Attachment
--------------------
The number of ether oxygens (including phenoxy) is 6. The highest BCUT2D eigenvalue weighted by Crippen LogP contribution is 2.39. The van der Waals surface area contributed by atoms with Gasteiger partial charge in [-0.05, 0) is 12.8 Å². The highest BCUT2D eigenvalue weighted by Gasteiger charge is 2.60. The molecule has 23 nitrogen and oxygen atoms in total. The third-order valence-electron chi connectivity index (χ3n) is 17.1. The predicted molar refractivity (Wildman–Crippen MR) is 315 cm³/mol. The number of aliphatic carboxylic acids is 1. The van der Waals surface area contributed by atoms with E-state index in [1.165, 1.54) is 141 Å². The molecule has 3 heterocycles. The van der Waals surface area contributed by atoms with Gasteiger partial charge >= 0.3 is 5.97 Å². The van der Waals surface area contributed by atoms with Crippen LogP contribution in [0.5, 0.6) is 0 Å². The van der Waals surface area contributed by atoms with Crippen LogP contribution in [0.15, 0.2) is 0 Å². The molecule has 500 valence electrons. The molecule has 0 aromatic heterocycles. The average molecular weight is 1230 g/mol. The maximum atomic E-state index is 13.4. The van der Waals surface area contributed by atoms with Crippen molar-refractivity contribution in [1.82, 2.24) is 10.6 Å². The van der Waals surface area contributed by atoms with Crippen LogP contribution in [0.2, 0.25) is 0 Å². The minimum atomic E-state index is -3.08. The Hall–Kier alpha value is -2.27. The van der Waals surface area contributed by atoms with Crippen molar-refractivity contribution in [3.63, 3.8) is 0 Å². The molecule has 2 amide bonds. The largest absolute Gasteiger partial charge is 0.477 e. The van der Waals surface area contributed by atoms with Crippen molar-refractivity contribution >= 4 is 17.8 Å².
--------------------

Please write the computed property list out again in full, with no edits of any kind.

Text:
The number of ether oxygens (including phenoxy) is 6. The highest BCUT2D eigenvalue weighted by Crippen LogP contribution is 2.39. The van der Waals surface area contributed by atoms with Gasteiger partial charge in [-0.05, 0) is 12.8 Å². The highest BCUT2D eigenvalue weighted by Gasteiger charge is 2.60. The molecule has 23 nitrogen and oxygen atoms in total. The third-order valence-electron chi connectivity index (χ3n) is 17.1. The predicted molar refractivity (Wildman–Crippen MR) is 315 cm³/mol. The number of aliphatic carboxylic acids is 1. The van der Waals surface area contributed by atoms with E-state index in [1.165, 1.54) is 141 Å². The molecule has 3 heterocycles. The van der Waals surface area contributed by atoms with Gasteiger partial charge >= 0.3 is 5.97 Å². The van der Waals surface area contributed by atoms with Crippen LogP contribution in [0.5, 0.6) is 0 Å². The van der Waals surface area contributed by atoms with Crippen LogP contribution in [0.15, 0.2) is 0 Å². The molecule has 500 valence electrons. The molecule has 0 aromatic heterocycles. The average molecular weight is 1230 g/mol. The maximum atomic E-state index is 13.4. The van der Waals surface area contributed by atoms with Crippen molar-refractivity contribution in [1.82, 2.24) is 10.6 Å². The van der Waals surface area contributed by atoms with Crippen LogP contribution in [0.2, 0.25) is 0 Å². The minimum atomic E-state index is -3.08. The Hall–Kier alpha value is -2.27. The van der Waals surface area contributed by atoms with Crippen molar-refractivity contribution in [3.63, 3.8) is 0 Å². The molecule has 2 amide bonds. The largest absolute Gasteiger partial charge is 0.477 e. The van der Waals surface area contributed by atoms with Crippen molar-refractivity contribution >= 4 is 17.8 Å².